Stadium beer outrage: Large and small are the same
There was a $3 difference in price, and the cups were shaped differently, but they held the same amount of beer.
This post comes from Bob Sullivan at partner site Credit.com.
How often do I get to combine my favorite topics — consumer behavior beer, hockey, and ripoffs — in the same story! Hockey fans (of course, hockey fans) in Idaho have sued a minor league team for using differently-shaped but equal volume plastic cups for their small ($4) and large ($7) sizes.
A YouTube video produced by hockey-and-beer fans Heath and Gwen Hunt pours out the convincing evidence, as the couple pours to contents into one tall and thin cup into the other short and fat cup, and the volume is clearly similar.
The team has responded to a social-media driven outcry, and more than 800,000 YouTube views, and ordered larger beer cups. Now that’s what I call a happy ending.
"It was recently brought to our attention that the amount of beer that fits in our large (20-oz) cups also fits in our regular (16-oz) cups. The differentiation in the size of the two cups is too small," wrote Eric Trapp, the president of the Idaho Steelheads in a post on the team’s Facebook page. "To correct that problem, we’re purchasing new cups for the large beers that will hold 24 ounces, instead of 20, for the remainder of this season to provide better value to our fans. As we do every offseason, we’ll evaluate our entire concessions menu for next season over the summer,"
These kinds of optical illusions are a common staple in the war that is consumers vs. retailers. Humans are actually very bad at judging volume, for example. Tell the truth — aren’t you surprised the cups are equal? And of course, shrinking volume on items we love is a time-tested, sneaky way for companies to make more money from us. (Go ahead, try to find an actual quart jar of ANYTHING these days.) Rather than raise the price, they shrink the item, a technique sometimes called inflation by degradation. My friend Ed Dworsky covers this issue all the time at Mouseprint.org
Let this be a lesson to you: Buy beer from bartenders you trust.
More from Credit.com:
In a plastic cup??
And I have to get up and go get it myself?????
Just another reason why I stay at home and watch it on TV....
Wife wears the maids outfit and carries a serving tray....
Beer is cheaper and the bathroom is closer.....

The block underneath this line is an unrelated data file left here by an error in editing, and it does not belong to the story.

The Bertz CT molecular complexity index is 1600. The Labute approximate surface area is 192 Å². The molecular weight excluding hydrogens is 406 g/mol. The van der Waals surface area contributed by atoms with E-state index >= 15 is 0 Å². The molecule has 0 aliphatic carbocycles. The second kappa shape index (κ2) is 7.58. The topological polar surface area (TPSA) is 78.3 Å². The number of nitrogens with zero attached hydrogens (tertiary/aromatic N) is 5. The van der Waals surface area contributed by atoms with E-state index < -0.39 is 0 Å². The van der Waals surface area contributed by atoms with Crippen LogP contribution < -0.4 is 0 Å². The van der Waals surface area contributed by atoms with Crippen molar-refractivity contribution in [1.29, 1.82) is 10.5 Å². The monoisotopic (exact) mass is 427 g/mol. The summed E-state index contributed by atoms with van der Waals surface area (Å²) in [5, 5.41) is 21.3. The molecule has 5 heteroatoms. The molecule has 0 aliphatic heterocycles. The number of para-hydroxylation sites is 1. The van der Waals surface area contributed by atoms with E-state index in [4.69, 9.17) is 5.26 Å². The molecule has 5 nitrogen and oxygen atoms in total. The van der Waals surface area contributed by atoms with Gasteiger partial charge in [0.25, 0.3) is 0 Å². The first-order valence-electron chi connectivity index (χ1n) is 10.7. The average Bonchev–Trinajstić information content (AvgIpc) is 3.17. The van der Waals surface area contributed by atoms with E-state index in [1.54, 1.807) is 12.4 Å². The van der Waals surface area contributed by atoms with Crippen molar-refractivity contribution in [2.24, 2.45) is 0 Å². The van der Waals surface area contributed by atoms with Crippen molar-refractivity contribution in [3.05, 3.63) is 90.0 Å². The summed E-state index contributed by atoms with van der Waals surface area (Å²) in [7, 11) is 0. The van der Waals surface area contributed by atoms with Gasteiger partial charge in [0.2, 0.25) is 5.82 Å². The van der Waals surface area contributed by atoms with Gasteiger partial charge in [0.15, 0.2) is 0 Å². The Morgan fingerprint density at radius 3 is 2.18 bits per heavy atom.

I think there needs to be some separation between geographic familiarity and preference in hiring. Here in Texas there is a preference for hiring from Texas schools. Not being from Texas I find it to be a bit provincial. Also, I think that when discussing degrees it's important to make a distinction between undergraduate degrees and graduate degrees. Some universities spend far more attention and money on the their graduate programs than their undergraduate programs. I feel undergraduate degrees from the state supported public universities are superior to the private/ivy league universities. But at the graduate level Harvard among others are able to outspend and to a point out recruit the state schools for teaching professionals.
Copyright © 2014 Microsoft. All rights reserved.
Fundamental company data and historical chart data provided by Morningstar Inc. Real-time index quotes and delayed quotes supplied by Morningstar Inc. Quotes delayed by up to 15 minutes, except where indicated otherwise. Fund summary, fund performance and dividend data provided by Morningstar Inc. Analyst recommendations provided by Zacks Investment Research. StockScouter data provided by Verus Analytics. IPO data provided by Hoover's Inc. Index membership data provided by Morningstar Inc.
ABOUT SMART SPENDING
LATEST BLOG POSTS
Homeowners associations ban them and environmentalists love them. All that aside, though, a clothesline saves you money.
VIDEO ON MSN MONEY
BLOGS WE LIKE
MUST-SEE ON MSN
- Video: Easy DIY smoked meats at home
A charcuterie master shares his process for cold-smoking meat at home.
- Jetpacks about to go mainstream
- Weird things covered by home insurance
- Bing: 70 percent of adults report 'digital eye strain'